Editors Comment on Changes Planned for Best American Fantasy

The Best American Fantasy series has undergone a series of important changes, starting with the publisher. Underland Press has acquired BAF and will publish the third volume, Real Unreal, in January of 2010. Real Unreal will contain work by, among others, Stephen King, Lisa Goldstein, Peter S. Beagle, and John Kessel, as chosen by guest editor Kevin Brockmeier with assistance from series editor Matthew Cheney.

This will be the final volume to be edited by Cheney, whose duties as series editor will be taken up by co-founders Ann and Jeff VanderMeer in future volumes. Cheney will remain in an advisory capacity to the VanderMeers, who previously served as guest editors for volumes one and two of the series.
Jeff VanderMeer is excited about the future of the series.

“Going forward, it will be great to assist the new guest editors in realizing their own visions for their years. Best American Fantasy is the only fantasy ‘year’s best’ that has a different editor every year selecting the stories,” said VanderMeer. “That keeps the series fresh and relevant, while negating traditional hierarchies and ideas of privilege within genre. No one set of tastes can rule for more than one year.”

Privilege and bias have been hot topics of discussion in recent years—especially when it comes to anthologies. Cheney said that diversity in the BAF series begins with the kind of literature considered for inclusion.

“In terms of diversity, one of the approaches that helps us is the diversity of our sources-we are not looking for stories only from one literary subculture, and each year we get different people to do the looking.  The recent arguments within the SF community (some of which I’ve participated in, so I’m not unbiased here) have primarily been about severe gender imbalances in many anthologies and about increasing inclusion of writers who are not just straight white guys, because given the historical and social power that straight white guys have had in the world of writing and publishing, they’re the default, and that’s no good for anybody, including straight white guys,” said Cheney. “We haven’t had, in my memory, any conversations about this among the guest editors, but our track record, particularly with gender, is pretty good so far, mostly because we’re looking at so many different kinds of publications—a lack of diversity in a table of contents is, I think, often the result of too narrow a reading focus.  Future volumes of BAF, though, make a concerted effort to undermine the idea of straight white guys as the default. Our next editors are Minister Faust, Junot Diaz, and Catherynne Valente, and we’ve finally got the resources to do something we’d hoped to do from the beginning: add Latin American fiction to our purview.”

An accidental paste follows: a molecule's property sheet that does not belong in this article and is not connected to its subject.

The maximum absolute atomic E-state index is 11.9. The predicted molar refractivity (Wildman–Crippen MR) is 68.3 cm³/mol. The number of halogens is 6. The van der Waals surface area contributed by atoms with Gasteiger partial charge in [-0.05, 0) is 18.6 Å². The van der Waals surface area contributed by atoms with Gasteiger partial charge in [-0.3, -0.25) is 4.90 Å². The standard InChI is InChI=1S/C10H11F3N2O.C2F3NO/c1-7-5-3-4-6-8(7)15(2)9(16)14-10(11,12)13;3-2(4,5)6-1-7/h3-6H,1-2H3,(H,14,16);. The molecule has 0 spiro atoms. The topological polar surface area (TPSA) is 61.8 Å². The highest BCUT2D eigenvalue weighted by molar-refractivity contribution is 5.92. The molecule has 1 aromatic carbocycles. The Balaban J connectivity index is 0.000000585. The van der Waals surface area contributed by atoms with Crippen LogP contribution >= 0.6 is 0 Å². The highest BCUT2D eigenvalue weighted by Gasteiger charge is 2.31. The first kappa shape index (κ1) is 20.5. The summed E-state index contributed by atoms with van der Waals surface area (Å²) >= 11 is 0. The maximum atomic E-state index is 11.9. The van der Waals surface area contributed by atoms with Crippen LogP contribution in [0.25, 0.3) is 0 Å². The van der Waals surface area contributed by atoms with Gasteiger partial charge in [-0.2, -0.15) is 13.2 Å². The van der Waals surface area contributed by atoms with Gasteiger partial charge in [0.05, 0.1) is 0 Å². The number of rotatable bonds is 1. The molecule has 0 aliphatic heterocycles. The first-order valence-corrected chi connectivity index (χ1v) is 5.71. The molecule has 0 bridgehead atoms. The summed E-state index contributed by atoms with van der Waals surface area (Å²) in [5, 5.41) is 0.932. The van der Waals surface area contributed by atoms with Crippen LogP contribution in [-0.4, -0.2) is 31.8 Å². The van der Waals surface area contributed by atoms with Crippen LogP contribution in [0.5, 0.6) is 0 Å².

According to Cheney, future volumes of the series will consider stories published in English in Latin American publications, as well as translations of Latin American writers into English in North American publications. The editors also eventually hope to consider material published in Spanish and Portuguese.

With fiction from multiple genres being considered for inclusion, one might be curious as to what properly constitutes “fantasy.” Volume three guest editor Kevin Brockmeier’s choices were informed by an eclecticism that is thoroughly in keeping with the BAF series.

“I’m attracted to the distinction Samuel Delany draws in The Jewel-Hinged Jaw when he says that a naturalistic story is one about which we would say, ‘This could have happened,’ while a fantastic story is one about which we would say, ‘This could not have happened,’ a definition that has the advantage of being elastic enough to contain just about everything we mean when we talk about fantasy. Beyond that I have only my own personal taste to offer,” said Brockmeier. “I’ll confess, for instance, that Tolkien is not an author to whom I gravitate—Borges said of him, ‘I think of him as rambling on and on,’ and, ‘The problem with Lord of the Rings is that you’re left outside the book,’ to which my thoughts are yes, and yes—but I love Philip Pullman and Kelly Link and Italo Calvino and Angelica Gorodischer and Tim Pratt and any number of other fantasy writers who have published with both genre and literary presses. What I selected for the anthology, then, were the twenty this-could-not-have-happened stories that happened to speak most strongly to my own predilections, predilections which I tried to examine in the book’s introduction, which you can find at the Underland Press site. A few of the stories seemed to present the option of reading their fantastic elements as either legitimate occurrences or delusions on the part of the protagonist, and I can tell you that when that happened I chose to interpret them as authentic fantasy rather than some form of schizophrenic naturalism.”

It was Brockmeir’s fiction that led to his position as guest editor, according to Ann VanderMeer. 

“Kevin had a story in BAF1 that I loved, and between that and his amazing novel I thought he would have the right sensibilities to edit BAF—that he got it, because his fiction is truly fantastical and truly American,” said Ann VanderMeer.

For more about the Best American Fantasy three, including a list of this year’s stories, visit http://www.bestamericanfantasy.com.

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